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European Court of Justice

Should the appearance of a bicycle be subject to copyright protection?
A typical bicycle has two wheels of equal size, handlebars, a frame, and a chain drive for the rear wheel. But do individual bicycle models deserve copyright protection? And if so, what factors determine whether they are granted such protection? These questions were addressed by the Court of Justice of the European Union in a judgment delivered on 11 June 2020.
Should the appearance of a bicycle be subject to copyright protection?
Testarossa: The ins and outs of genuine use of a trademark
Does the sale of replacement parts and accessories for Testarossa cars and used Testarossas qualify as genuine use of the Testarossa trademark? If so, is the mark used only for high-priced luxury sports cars, or for the whole category of cars?
Testarossa: The ins and outs of genuine use of a trademark
The shape of Ritter Sport, and other chocolate disputes
On 23 July 2020, the ten-year dispute over the square packaging of Ritter Sport chocolate ended. The proceedings were held in Germany, but the decision may provide guidance to courts of other states on how to interpret the notion that shape can add significant value to a product.
The shape of Ritter Sport, and other chocolate disputes
What will YouTube not tell you about an intellectual property infringer?
For years, film distributors have been fighting against illegal sharing of movies on the internet. The enforcement of rights before the courts is hampered in particular by the functioning of the platforms on which the films are posted, including the users’ relative anonymity. In a recent judgment, the Court of Justice of the European Union held that YouTube and Google are not obliged to turn over data to holders of IP rights allowing them to identify users who have infringed their rights. Which data? More below.
What will YouTube not tell you about an intellectual property infringer?
End of the road for the secondary market in e-books and video games?
In recent months, perhaps more than ever, life has moved online. Some people spend their time reading e-books or playing video games. Can they later resell or exchange such “used” works? A recent ruling by the Court of Justice throws into doubt the secondary trading in digital goods.
End of the road for the secondary market in e-books and video games?
Must car-rental companies pay royalties to collective management organisations?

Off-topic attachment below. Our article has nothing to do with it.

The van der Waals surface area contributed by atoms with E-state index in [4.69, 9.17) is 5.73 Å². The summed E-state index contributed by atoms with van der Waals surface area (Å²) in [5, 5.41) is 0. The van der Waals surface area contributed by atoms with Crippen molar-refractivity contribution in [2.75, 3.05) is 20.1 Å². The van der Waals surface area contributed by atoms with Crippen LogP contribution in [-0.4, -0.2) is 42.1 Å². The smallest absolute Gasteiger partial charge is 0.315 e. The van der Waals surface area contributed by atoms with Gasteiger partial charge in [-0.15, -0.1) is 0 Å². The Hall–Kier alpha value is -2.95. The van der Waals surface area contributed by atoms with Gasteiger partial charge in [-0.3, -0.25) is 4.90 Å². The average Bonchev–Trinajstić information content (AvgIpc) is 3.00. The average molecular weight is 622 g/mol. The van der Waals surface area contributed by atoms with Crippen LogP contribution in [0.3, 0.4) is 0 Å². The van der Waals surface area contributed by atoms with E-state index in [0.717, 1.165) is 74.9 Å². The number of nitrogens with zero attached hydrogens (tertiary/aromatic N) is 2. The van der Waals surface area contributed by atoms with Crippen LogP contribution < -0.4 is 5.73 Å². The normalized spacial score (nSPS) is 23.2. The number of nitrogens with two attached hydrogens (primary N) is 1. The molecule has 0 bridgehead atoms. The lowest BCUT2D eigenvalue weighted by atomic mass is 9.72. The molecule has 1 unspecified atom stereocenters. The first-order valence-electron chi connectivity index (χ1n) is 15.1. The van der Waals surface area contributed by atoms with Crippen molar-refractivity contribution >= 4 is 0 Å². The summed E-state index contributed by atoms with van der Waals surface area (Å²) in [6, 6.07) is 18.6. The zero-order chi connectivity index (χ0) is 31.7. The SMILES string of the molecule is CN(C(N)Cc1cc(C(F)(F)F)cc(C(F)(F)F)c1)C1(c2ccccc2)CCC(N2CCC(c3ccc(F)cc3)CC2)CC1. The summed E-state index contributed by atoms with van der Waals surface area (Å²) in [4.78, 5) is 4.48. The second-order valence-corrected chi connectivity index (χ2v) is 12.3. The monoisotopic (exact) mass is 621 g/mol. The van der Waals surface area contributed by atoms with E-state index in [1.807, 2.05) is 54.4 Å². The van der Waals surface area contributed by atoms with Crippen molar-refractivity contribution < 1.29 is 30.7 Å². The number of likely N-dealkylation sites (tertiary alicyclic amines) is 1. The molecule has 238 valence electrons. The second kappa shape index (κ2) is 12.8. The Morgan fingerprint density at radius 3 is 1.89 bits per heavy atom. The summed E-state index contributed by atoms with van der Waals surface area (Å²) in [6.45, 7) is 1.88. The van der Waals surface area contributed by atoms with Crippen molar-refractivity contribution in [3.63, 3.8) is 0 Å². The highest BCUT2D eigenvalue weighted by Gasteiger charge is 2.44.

If a rental car is equipped with a radio, should the rental company pay royalties to a collective rights management organisation? The Court of Justice recently addressed this issue.
Must car-rental companies pay royalties to collective management organisations?
Is a warehouse operator responsible for storing counterfeits?
The CJEU held that a company that only stores goods without knowing they are counterfeits does not infringe trademarks. So can logistics operators sleep easy? Not really.
Is a warehouse operator responsible for storing counterfeits?
If you use a trademark in Spain, you are also using it in the European Union
Genuine use of a trademark in the EU as a whole may be proved in certain circumstances by showing use of the mark in a single member state.
If you use a trademark in Spain, you are also using it in the European Union
In-house procurement may not be compatible with EU law
The award of an in-house procurement satisfying the conditions laid down in Art. 12(1)(a)–(c) of Directive 2014/24/EU is not necessarily consistent with European Union law, the Court of Justice of the European Union held in the judgment of 3 October 2019 in Case C-285/18, Kauno miesto savivaldybè. This ruling is not controversial, nor does it change the principles developed over the years for excluding internal procurement from the regime of the procurement directives. Nonetheless, it gives contractors an additional argument for challenging contracting authorities’ decisions ignoring such basic principles as transparency.
In-house procurement may not be compatible with EU law
ECJ ruling on FX mortgage loans in Poland: Is it really a breakthrough?
One of the most critical issues captivating banks and their retail borrowers in recent years in Poland has been the future of foreign currency loans, especially those denominated in or indexed to Swiss francs. After the political battle around such loans has settled, the issue is now mainly addressed in court proceedings between borrowers and creditors. A long-awaited judgment was issued by the European Court of Justice on 3 October 2019 and has already been followed by judgments of local Polish courts. Putting aside myths and hopes, we look closer at what may be the actual consequences of the ECJ ruling for all interested parties: borrowers and both primary and secondary creditors.
ECJ ruling on FX mortgage loans in Poland: Is it really a breakthrough?
Type of trademark and evaluation of its genuine use
The Court of Justice has finally resolved the case of an EU trademark displaying an X on the side of a sports shoe. The German company Deichmann SE sought revocation of the registration, claiming there was no genuine use of the mark.
Type of trademark and evaluation of its genuine use
Court of Justice on the rule of law: Analysis of the judgment
In the judgment issued on 24 June 2019 in Commission v Poland (Case C-619/18), the Court of Justice held that the law reducing the retirement age of judges of the Supreme Court of Poland violated Art. 19 of the Treaty on European Union, which amplifies the principle of the rule of law set forth in Art. 2 of the treaty. Why was this judgment issued?
Court of Justice on the rule of law: Analysis of the judgment